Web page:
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Amelogenesis Imperfecta and Snap-On Smile®
Non-invasive solution offers AI patients a new alternative.
Dentists learn of amelogenesis imperfecta (AI) in dental school, but few are challenged with an entire family of AI patients. This author has treated three generations of patients all with the same disorder.
AI is genomic; it affects the structure and clinical appearance of enamel of all or nearly all the teeth. The pulp canal can be twice the normal size and the dentin can be thin enough to cause extreme sensitivity to thermal, chemical, and mechanical stimuli, and weak enough to allow prolific cavity formation.
The clinical challenges AI brings to the dentist are many, but the challenges faced by the patient can be overwhelming. Apart from making the simple procedure of filling a cavity an extremely painful experience, AI creates all manner of social problems. Patients find themselves shying away from normal social contact. Younger sufferers have been known to resort to covering their teeth when they speak in an attempt to make themselves look "normal."
One of this author's AI patients recounted that when she was a child, she was ridiculed at school for not brushing her teeth. They looked uncared for because of the discoloration caused by AI. Children can be very cruel and this taunting was an ongoing, everyday occurrence for this patient, and it had a huge impact on her self-esteem. In the 1960s and 1970s, virtually no one had even heard of this disease. The patient did not know why her teeth were discolored; she knew that she brushed them regularly but it made no difference. Finally, when she was 18 she had plastic caps put on the front teeth. She did not realize that, because of AI, they would not last or that they would stain with age and be very delicate.
This patient presented to the author at age 48 to have some of the cracked and discolored caps replaced. What she actually needed was a full-mouth restoration, but because of the dentition's condition, crowns and bridges were out of the question and bonding to enamel with hypocalcification and/or hypomaturation seemed futile. Extensive removal and fixed prosthetic reconstruction could have been considered, but such an irreversible conclusion was less than acceptable to her.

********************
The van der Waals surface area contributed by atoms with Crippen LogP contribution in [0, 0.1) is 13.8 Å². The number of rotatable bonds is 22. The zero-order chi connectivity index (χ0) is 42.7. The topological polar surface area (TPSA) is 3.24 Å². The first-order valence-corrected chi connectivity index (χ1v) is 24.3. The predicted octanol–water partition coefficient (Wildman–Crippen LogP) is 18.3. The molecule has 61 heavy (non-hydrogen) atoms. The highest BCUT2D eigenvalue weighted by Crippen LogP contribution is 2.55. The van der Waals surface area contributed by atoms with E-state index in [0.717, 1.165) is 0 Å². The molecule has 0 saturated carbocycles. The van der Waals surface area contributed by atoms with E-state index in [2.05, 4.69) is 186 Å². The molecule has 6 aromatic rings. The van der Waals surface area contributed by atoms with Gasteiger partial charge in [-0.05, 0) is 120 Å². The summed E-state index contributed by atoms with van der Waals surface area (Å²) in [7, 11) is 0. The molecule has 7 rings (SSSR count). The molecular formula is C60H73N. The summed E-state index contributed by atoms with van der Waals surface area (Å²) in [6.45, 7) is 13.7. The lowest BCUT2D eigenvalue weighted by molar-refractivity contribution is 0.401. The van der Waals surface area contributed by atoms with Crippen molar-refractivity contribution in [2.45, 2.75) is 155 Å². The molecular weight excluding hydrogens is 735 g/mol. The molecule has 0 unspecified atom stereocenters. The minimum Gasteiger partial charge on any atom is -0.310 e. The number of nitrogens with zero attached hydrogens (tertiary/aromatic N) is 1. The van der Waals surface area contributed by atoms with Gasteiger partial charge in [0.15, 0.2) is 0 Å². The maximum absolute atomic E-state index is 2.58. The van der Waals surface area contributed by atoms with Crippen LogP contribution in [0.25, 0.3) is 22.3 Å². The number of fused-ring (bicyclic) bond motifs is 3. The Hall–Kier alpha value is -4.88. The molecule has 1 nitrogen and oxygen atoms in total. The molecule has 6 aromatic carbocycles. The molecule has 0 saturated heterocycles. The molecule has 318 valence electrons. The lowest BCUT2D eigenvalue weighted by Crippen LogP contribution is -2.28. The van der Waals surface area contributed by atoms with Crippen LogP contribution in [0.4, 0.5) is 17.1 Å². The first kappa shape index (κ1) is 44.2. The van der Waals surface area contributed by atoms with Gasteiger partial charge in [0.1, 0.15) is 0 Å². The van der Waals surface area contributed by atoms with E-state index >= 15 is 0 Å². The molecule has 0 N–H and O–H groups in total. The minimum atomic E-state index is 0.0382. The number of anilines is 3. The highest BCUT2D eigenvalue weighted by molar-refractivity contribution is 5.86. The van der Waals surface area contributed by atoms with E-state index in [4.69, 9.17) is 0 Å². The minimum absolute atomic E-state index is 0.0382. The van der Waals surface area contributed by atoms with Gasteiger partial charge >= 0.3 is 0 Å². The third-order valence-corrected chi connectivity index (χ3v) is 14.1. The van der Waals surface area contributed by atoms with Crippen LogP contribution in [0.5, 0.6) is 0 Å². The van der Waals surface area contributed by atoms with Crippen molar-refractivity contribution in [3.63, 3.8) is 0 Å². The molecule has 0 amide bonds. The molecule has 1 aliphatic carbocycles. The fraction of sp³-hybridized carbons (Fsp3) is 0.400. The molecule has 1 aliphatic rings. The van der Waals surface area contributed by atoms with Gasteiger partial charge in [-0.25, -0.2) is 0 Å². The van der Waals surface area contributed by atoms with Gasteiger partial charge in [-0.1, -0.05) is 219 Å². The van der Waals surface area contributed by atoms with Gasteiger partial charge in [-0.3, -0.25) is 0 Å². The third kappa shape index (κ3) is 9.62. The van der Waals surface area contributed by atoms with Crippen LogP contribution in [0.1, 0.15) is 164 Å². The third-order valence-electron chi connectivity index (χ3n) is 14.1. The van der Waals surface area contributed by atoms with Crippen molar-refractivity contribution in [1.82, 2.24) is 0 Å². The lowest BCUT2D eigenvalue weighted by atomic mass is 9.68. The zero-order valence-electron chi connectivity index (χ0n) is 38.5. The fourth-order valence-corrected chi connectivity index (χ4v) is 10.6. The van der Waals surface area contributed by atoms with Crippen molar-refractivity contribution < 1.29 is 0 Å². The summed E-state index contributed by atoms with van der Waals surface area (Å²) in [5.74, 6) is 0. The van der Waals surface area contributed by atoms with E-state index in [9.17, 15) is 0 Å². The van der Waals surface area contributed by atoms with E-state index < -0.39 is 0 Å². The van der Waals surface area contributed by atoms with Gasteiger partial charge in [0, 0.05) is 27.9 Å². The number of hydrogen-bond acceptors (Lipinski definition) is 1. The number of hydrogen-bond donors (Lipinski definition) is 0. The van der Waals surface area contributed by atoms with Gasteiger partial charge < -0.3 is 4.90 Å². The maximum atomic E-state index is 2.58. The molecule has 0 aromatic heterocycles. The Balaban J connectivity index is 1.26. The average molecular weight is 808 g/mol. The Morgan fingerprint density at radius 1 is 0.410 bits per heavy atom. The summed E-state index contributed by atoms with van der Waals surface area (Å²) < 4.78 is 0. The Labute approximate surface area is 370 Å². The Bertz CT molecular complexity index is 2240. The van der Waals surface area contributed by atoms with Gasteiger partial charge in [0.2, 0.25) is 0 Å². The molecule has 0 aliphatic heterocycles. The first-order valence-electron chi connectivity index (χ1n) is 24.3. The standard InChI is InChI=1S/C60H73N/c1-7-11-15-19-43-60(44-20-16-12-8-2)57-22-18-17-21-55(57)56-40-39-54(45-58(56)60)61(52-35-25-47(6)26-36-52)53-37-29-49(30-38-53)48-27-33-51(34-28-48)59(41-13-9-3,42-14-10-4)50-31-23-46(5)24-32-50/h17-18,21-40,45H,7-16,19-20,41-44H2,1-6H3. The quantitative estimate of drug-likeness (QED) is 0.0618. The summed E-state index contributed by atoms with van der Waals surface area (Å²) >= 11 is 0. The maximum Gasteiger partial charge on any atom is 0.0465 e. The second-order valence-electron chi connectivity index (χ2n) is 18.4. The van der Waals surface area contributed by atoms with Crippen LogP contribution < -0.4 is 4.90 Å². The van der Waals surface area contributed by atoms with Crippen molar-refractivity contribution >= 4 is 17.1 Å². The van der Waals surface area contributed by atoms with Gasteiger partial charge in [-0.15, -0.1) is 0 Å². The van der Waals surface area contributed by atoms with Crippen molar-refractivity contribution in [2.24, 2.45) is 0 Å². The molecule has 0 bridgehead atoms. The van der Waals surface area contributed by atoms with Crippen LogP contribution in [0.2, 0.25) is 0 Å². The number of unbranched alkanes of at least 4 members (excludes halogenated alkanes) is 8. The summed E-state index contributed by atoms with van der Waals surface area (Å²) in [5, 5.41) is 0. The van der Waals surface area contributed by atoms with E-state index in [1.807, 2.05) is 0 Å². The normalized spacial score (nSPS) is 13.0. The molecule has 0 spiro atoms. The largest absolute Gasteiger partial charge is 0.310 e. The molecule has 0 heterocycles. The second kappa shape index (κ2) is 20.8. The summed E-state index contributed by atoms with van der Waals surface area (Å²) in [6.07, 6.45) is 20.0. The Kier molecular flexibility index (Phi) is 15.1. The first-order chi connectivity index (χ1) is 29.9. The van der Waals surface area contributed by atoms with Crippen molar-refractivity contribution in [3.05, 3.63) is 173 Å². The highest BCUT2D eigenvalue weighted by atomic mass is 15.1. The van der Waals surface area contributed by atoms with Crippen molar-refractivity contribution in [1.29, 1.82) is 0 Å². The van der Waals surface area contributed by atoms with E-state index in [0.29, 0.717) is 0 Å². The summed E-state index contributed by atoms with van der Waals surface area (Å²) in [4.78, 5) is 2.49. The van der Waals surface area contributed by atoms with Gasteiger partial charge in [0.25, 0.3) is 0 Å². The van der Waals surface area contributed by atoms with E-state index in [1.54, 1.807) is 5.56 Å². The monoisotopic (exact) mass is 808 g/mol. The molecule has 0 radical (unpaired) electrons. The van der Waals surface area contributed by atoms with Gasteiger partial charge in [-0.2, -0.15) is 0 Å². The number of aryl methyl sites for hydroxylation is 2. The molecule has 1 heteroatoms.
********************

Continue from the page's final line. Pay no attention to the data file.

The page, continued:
The author's approach to this case differed from the typical case. He knew he could not solve her AI and that, over time, any work short of extraction would be money wasted in a potentially never-ending chain of painful appointments. He decided to change tactics and explore how he could improve the patient's life, rather than her teeth. The goal became to relieve the pain and discomfort from the extreme sensitivity the AI caused, plus try to find a way to re-establish the patient's self-esteem.
An Esthetic Form of Protection
Snap-On Smile® is a flexible, removable appliance that snaps directly over the patient's natural teeth. It cannot cure AI, repair its damage, change the fragile dentition, or make the deterioration stop. What it can do is help provide excellent protection from the extreme sensitivity caused by AI, plus give the patient a natural, white, healthy-looking smile.
After the patient saw herself for the first time with her upper and lower Snap-On Smile arches in place, she was overwhelmed. It was such a dramatic transformation (Figure 1, Figure 2 and Figure 3). She actually smiled—in a way the author had never seen her smile before.
Of course there were a few days of adjustment to get used to the appliance, but she never looked back. She recently shared that now she has the confidence to walk into any room and talk to anyone, with her new smile and newfound confidence.
She was amazed that in the process of fitting Snap-On Smile, there was no grinding of tooth structure, no shots, and, because it is completely tooth borne, she does not have wire clasps or plates and does not need adhesives. She is excited to be able to eat steak, apples, and nuts without difficulty.
Only 1 person in 14,000 is likely to suffer from AI, but if an AI patient presents for treatment, consider treatment of the patient's self-esteem a top priority. There is no cure for AI but dentists can give the patient a whole new perspective on life with this treatment. Even patients who do not have AI could benefit from a rejuvenation of their self-esteem. Snap-On Smile can help them experience life with a beautiful, healthy-looking smile and give them the determination to go forward with a treatment plan that offers a permanent solution.
This article was written by Jim Hales, DDS. Dr. Hales is in private practice in Grants Pass, Oregon
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The preceding material was provided by the manufacturer. The statements and opinions contained therein are solely those of the manufacturer and not of the editors, publisher, or the Editorial Board of Inside Dentistry.